W2831 TO MRS. REV. THOMAS BAKER from a church treasurer, Thomas Askew,
Apr 28 1840
To: Mrs. Rev. Baker [Paris, Ontario]
From: Kingston, Ontario
In acknowledging the receipt of your note enclosing five dollars which the Rev. Mr. Baker has requested you to send to me in aid of the Friends of the St. George's Society of Kingston, I beg you will have the kindness to return him thanks in behalf of the society in whose prosperity he has ever taken so lively an interest and to accept the assurance of my personal respect & esteem.1
I am, Madam
1 The St. George's Society's "origins go back to 1834 when local newspapers reported that a group of loyal and enthusiastic citizens celebrated April 23, St. George's Day, with an elegant dinner at the British Coffee House, at King and York Streets, and decided to form the St. George's Society of Toronto.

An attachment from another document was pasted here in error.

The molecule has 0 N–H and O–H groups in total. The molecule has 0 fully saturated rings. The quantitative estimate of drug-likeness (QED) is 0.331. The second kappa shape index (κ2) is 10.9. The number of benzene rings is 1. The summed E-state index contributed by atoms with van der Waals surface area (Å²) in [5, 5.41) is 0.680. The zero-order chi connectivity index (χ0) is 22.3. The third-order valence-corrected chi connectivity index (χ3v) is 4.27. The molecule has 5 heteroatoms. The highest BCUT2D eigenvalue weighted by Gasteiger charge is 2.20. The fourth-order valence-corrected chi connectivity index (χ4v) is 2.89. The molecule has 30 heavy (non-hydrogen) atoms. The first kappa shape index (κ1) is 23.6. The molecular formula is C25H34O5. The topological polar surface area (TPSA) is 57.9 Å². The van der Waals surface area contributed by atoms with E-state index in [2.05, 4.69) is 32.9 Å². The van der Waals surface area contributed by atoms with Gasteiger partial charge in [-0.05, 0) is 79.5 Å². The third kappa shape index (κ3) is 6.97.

Named after the patron saint of England, the society was founded as an immigrant aid organization and became famous in the city's early years, particularly in the 1800s and early part of the 1900s, for providing food, money and medical services for the city's poor and unfortunate.
It was started as a benevolent organization to help people of English origin but never limited itself in providing help to the needy. It offered help to anyone who qualified for assistance.
Over the years, some of the city's most influential and important leaders in politics, business, education, the arts and philanthropy, as well as many others, have been members.
Its membership today is open to men and women of all cultures who have an interest in getting together to further the English traditions that have helped Toronto become the enviable place it is in which to live.